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The Watershed School’s Philosophy of Child Development

The Watershed School is structured with straight grade classrooms. Our educators are very aware of developmental similarities and differences of same age children. Children are all individuals and at the Watershed School will be treated as such. Growing up is a complicated process, and our teachers will match curriculum and classroom structures with developmentally appropriate pedagogy.
Over the past century, consensus has developed among scholars that there are some fairly consistent patterns of child development. Chip Wood, in his book Children in the Classroom, (p. 12-13, 2007) noted that though children progress along a basic developmental continuum, there are some variations that help guide our understanding of this process:
  • Children’s physical maturation, language acquisition, social and emotional behavior, cognition, and ways of approaching their environment follow reasonably predictable patterns.
  • Children generally go through predictable stages in the same order, but they will not all go through them at the same rate. Although children’s developmental patterns do seem broadly similar the world over, important details in their development are deeply influenced by culture, personality, environment, and place. All children are different as all their families. These differences along with particularities of local cultures and local landscapes have marked affects on children’s development.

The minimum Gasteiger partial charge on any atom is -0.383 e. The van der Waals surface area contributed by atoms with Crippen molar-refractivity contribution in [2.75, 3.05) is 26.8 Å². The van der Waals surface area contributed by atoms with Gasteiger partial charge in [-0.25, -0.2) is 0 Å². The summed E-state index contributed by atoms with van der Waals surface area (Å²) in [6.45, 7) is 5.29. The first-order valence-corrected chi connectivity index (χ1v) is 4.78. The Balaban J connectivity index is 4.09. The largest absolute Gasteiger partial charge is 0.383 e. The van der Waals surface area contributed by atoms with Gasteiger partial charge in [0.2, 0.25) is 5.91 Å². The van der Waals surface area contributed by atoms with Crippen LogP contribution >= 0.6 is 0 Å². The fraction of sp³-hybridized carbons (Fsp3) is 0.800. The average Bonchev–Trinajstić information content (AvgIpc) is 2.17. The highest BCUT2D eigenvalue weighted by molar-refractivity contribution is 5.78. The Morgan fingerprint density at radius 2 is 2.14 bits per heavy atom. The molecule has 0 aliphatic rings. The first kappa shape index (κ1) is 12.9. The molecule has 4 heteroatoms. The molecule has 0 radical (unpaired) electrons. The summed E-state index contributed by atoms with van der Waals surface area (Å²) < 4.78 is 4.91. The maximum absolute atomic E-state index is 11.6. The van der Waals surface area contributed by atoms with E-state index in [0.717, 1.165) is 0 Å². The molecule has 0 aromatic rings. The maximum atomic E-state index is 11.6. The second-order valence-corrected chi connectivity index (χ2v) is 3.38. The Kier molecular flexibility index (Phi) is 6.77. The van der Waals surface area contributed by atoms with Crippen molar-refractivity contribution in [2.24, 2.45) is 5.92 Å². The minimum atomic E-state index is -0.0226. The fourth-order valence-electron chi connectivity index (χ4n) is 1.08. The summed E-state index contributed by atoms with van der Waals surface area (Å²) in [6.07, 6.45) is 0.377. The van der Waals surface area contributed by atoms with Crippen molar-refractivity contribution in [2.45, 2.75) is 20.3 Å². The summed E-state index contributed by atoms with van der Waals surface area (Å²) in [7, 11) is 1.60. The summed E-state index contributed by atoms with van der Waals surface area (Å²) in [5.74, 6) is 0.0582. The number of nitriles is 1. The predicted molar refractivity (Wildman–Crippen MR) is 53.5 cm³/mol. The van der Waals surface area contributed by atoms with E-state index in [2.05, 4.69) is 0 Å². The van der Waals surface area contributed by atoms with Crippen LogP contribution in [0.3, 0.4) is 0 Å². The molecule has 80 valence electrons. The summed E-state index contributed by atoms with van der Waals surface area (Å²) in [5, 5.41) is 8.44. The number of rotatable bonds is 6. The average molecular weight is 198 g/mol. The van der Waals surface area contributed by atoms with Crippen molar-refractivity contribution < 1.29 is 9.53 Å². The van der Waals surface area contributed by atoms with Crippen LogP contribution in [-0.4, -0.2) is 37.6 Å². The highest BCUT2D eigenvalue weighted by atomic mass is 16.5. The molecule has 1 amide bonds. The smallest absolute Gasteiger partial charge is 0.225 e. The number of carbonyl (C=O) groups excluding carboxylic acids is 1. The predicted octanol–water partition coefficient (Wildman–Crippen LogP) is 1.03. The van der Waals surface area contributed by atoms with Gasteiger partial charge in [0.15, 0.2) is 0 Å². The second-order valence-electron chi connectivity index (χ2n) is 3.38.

• The various developmental components do not proceed at the same rate in each child. A child who develops slowly compared to peers in cognitive areas may advance behind his/her peers in music or physical abilities. Another child might cognitively be a year a head of peers in reading, but may lag behind in the ability to make sense of social situations. The struggling math student might excel at empathy towards the wild creatures of our boreal forest.
  • Growth is uneven. Like the tides of our seas, children seem to surge in growth and then ebb. This dance goes on in adults as well. We know that some days, some weeks, some months, things come easily for us while at other periods we seem to be treading water. Understanding this principal in children is as important as understanding our own life rhythms. Children are not computers. They do not process data the same from one month to the next.